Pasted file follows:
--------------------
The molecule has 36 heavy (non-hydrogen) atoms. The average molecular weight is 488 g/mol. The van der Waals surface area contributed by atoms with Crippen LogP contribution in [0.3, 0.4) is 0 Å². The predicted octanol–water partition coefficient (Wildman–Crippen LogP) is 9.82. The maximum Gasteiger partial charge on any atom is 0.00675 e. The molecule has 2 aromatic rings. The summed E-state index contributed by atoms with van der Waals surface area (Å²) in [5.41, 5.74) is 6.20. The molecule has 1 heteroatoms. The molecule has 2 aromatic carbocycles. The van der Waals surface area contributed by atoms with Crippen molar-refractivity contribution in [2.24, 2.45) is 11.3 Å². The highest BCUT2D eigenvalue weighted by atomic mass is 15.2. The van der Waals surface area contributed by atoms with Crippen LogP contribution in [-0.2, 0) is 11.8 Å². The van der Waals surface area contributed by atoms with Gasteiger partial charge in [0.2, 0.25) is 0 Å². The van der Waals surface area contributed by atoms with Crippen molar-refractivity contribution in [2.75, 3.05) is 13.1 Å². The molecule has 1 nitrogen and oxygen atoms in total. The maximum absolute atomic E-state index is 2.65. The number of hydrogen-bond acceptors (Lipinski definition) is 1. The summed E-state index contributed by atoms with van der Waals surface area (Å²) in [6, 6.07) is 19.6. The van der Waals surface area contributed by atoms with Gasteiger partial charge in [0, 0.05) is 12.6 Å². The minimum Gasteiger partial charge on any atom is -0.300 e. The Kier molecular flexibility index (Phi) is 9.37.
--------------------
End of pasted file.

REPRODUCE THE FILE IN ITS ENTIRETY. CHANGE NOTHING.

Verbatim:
The molecule has 36 heavy (non-hydrogen) atoms. The average molecular weight is 488 g/mol. The van der Waals surface area contributed by atoms with Crippen LogP contribution in [0.3, 0.4) is 0 Å². The predicted octanol–water partition coefficient (Wildman–Crippen LogP) is 9.82. The maximum Gasteiger partial charge on any atom is 0.00675 e. The molecule has 2 aromatic rings. The summed E-state index contributed by atoms with van der Waals surface area (Å²) in [5.41, 5.74) is 6.20. The molecule has 1 heteroatoms. The molecule has 2 aromatic carbocycles. The van der Waals surface area contributed by atoms with Crippen molar-refractivity contribution in [2.24, 2.45) is 11.3 Å². The highest BCUT2D eigenvalue weighted by atomic mass is 15.2. The van der Waals surface area contributed by atoms with Crippen LogP contribution in [-0.2, 0) is 11.8 Å². The van der Waals surface area contributed by atoms with Gasteiger partial charge in [0.2, 0.25) is 0 Å². The van der Waals surface area contributed by atoms with Crippen molar-refractivity contribution in [2.75, 3.05) is 13.1 Å². The molecule has 1 nitrogen and oxygen atoms in total. The maximum absolute atomic E-state index is 2.65. The number of hydrogen-bond acceptors (Lipinski definition) is 1. The summed E-state index contributed by atoms with van der Waals surface area (Å²) in [6, 6.07) is 19.6. The van der Waals surface area contributed by atoms with Gasteiger partial charge in [0, 0.05) is 12.6 Å². The minimum Gasteiger partial charge on any atom is -0.300 e. The Kier molecular flexibility index (Phi) is 9.37.